SANTA CLARA (CBS SF) — With yet another day of record new COVID cases, Santa Clara County health officials warned Wednesday that hospitals in their county were down to just 69 beds available for patients requiring intensive medical care.
With multiple press conferences, Santa Clara County put the full court press on Wednesday, begging people, again and again, not to travel and not to gather for Thanksgiving.
Dr. Marty Fenstersheib, COVID-19 Testing Officer for the County of Santa Clara, said new cases were soaring with 512 reported on Tuesday and an even greater number expected on Wednesday.
On Sunday, the county reported there were 122 ICU beds available. In 72 hours, that number has been almost cut in half. There were 240 available last Friday.
The county announced it also had three new deaths reported on Tuesday. The county has recorded 467 deaths since 57-year-old Patricia Dowd, a senior manager for a Silicon Valley semiconductor firm, was the first in the nation to died of the illness on Feb. 6th.
“We are really, really concerned,” Fenstersheib said at a morning news conference. “All of the metrics that we have been following, that have done well in previous months, are now going up very steeply. Our positivity rate in our county is rising and especially in our most effected communities. The Latinx community is rising even faster.”
“Our case reports tell us that our numbers are higher than they have ever been,” he added. “If we look back in July, when we were really worried about an increase then, we saw 385 cases as a maximum. Our numbers are much higher. We were at 512 cases today. Tomorrow may be higher and we expect that to be the case.”
Of particular concern was the strain the surge was placing on local hospitals.
“We can’t depend on our counties next to us (to admit Santa Clara County patients) because they are under the same stress,” he said. “They can’t provide us with beds in their counties. So we are on our own and our hospitals are hurting.”
County executive James Williams said there were 45 new hospitalizations on Tuesday.
“We are extremely concerns about what this means for our hospitals to care for not only people with COVID-19, but other people who need access to care,” he said.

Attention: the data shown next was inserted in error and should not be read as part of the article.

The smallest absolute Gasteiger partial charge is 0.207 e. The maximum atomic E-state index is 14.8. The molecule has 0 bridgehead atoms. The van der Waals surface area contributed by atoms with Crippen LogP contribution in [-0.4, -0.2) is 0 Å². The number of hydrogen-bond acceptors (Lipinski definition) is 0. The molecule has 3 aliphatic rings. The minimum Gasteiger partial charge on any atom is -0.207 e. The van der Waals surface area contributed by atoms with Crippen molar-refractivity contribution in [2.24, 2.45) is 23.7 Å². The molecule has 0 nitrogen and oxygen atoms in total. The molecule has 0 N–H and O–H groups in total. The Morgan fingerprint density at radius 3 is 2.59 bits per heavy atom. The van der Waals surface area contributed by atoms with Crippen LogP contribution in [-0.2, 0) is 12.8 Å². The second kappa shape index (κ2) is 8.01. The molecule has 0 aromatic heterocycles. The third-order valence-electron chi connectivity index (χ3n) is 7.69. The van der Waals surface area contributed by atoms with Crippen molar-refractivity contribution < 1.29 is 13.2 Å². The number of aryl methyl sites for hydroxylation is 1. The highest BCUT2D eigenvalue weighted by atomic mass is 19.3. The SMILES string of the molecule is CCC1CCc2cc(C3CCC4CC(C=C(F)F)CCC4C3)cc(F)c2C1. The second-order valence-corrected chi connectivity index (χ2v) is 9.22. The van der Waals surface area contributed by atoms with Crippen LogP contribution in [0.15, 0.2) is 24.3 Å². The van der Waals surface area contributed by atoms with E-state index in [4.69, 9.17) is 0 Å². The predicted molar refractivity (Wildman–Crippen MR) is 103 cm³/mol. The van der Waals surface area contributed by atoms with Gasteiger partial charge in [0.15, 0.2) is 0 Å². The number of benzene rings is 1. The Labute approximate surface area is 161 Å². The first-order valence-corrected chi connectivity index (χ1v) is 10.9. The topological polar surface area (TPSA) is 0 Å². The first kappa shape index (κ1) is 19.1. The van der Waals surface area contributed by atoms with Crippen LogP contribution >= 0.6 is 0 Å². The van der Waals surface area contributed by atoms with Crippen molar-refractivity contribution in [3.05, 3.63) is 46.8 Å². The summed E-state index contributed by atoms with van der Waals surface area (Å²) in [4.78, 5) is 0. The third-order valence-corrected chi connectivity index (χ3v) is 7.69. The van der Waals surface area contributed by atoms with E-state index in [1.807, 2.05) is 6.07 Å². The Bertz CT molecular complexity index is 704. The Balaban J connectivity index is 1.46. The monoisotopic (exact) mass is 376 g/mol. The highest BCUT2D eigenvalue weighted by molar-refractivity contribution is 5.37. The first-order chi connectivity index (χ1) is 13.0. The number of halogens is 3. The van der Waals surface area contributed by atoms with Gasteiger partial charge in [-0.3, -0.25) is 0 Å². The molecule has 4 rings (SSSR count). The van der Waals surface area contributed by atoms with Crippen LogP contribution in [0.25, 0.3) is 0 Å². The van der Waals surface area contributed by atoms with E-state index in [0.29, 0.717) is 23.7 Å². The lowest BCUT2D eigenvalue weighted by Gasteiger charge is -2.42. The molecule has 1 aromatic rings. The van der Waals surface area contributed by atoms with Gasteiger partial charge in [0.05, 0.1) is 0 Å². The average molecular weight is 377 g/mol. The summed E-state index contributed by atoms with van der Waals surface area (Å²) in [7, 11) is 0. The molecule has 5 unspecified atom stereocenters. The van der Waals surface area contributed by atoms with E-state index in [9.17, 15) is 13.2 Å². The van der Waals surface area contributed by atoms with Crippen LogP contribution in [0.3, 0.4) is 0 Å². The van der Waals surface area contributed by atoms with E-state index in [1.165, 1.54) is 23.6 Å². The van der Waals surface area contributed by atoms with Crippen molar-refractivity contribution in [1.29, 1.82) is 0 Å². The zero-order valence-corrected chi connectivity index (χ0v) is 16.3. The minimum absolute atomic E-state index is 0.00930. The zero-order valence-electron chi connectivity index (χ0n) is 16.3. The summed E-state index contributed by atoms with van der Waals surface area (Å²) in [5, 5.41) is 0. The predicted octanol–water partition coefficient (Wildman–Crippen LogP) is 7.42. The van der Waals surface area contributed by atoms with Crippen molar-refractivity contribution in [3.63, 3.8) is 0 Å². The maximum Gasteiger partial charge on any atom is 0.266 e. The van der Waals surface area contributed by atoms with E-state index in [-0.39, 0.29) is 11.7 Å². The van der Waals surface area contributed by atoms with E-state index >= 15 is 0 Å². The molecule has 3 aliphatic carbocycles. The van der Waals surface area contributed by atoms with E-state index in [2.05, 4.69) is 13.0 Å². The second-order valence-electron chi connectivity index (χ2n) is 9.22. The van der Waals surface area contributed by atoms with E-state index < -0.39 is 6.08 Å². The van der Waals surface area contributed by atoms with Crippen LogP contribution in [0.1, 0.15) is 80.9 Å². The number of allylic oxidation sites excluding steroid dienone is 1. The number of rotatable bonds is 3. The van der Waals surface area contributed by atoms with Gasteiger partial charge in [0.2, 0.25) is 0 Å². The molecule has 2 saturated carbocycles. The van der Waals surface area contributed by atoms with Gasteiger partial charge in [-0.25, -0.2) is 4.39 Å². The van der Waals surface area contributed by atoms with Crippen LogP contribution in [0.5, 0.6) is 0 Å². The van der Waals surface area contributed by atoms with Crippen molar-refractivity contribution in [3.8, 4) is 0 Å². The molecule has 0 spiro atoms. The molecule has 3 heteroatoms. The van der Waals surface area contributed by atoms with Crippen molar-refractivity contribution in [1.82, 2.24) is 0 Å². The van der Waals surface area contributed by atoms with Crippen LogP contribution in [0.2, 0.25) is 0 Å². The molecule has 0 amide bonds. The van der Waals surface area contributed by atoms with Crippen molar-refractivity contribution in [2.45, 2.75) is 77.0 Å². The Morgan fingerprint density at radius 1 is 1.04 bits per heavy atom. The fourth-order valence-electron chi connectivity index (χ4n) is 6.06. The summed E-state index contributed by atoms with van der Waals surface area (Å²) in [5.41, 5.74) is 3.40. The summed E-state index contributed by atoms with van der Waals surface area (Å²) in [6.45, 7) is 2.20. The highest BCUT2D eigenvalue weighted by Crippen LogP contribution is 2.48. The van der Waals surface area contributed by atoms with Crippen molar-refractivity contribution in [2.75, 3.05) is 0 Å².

Williams urged local residents not to gather in large numbers for Thanksgiving and make sure to always wear a mask and keep socially distanced.
“We are urging all residents,” said Williams. “Do not have gatherings, and do not travel,” said Williams.
Despite the urgent pleas from officials not to travel and gather, people showed up for testing on Wednesday so that they could do jus that.
“I’m glad that we got here a little bit early,” said Kevin Baron of San Jose, arriving for a coronavirus test early Wednesday. “I feel like that makes a world of difference. It’s like if you get here 20 minutes afterwards, that is going to add an hour.”
It did not take long for the line to wrap around the parking lot at this morning’s pop-up testing event on Story Road. Why was Baron here?
“It’s Thanksgiving,” he says. “Since we’re going to be with the family everyone should get tested.”
“My family begged me to come home,” said Marie Spurlock, also waiting in line for a test. “They wanted me to book my plane ticket, I ended up driving instead. They really wanted to see me so I was convinced to see them. Part of the deal of me coming home was that I’d get tested.”
Spurlock knows what she’s doing is against the recommendations. Health officials say family can lead to a false sense of security.
“We sometimes think that our family members, our friends, we know them, they’re OK, they’ve done the right thing,” said Dr. Fenstersheib. “Not the case.”
“As we head into the holiday season, the way to show family, friends and fellow Santa Clara County residents that you care about them is to not hold large gatherings with them that can easily spread the virus,” said Cindy Chavez, president of the Santa Clara County Board of Supervisors. “We are reaching a tipping point with COVID-19 numbers and we need to change course now.”
Still, a lot of people were hearing the messages, but not entirely following the instructions.
“It’s not like, ‘OK we’re going to have this 25-person gathering’ by any means,” Baron says. “But we’re also not totally knocking off socially.”
Officials also said local law enforcement will be vigilant to make sure Black Friday shopping does not get out of hand. The county will utilizing additional resources to ensure stores follow the current state Purple Tier guidelines.
Currently, grocery stores must limit capacity to 50% and clothing and retails stores (including malls) must limit capacity to 25%. The Santa Clara County Fire Department, which has a traditional role in enforcing capacity issues for fire codes, will provide much needed support to the compliance unit’s efforts.
“Businesses have a legal, ethical, and moral obligation to protect their employees and the public,” said Michael Balliet, Director of Community and Business Engagement.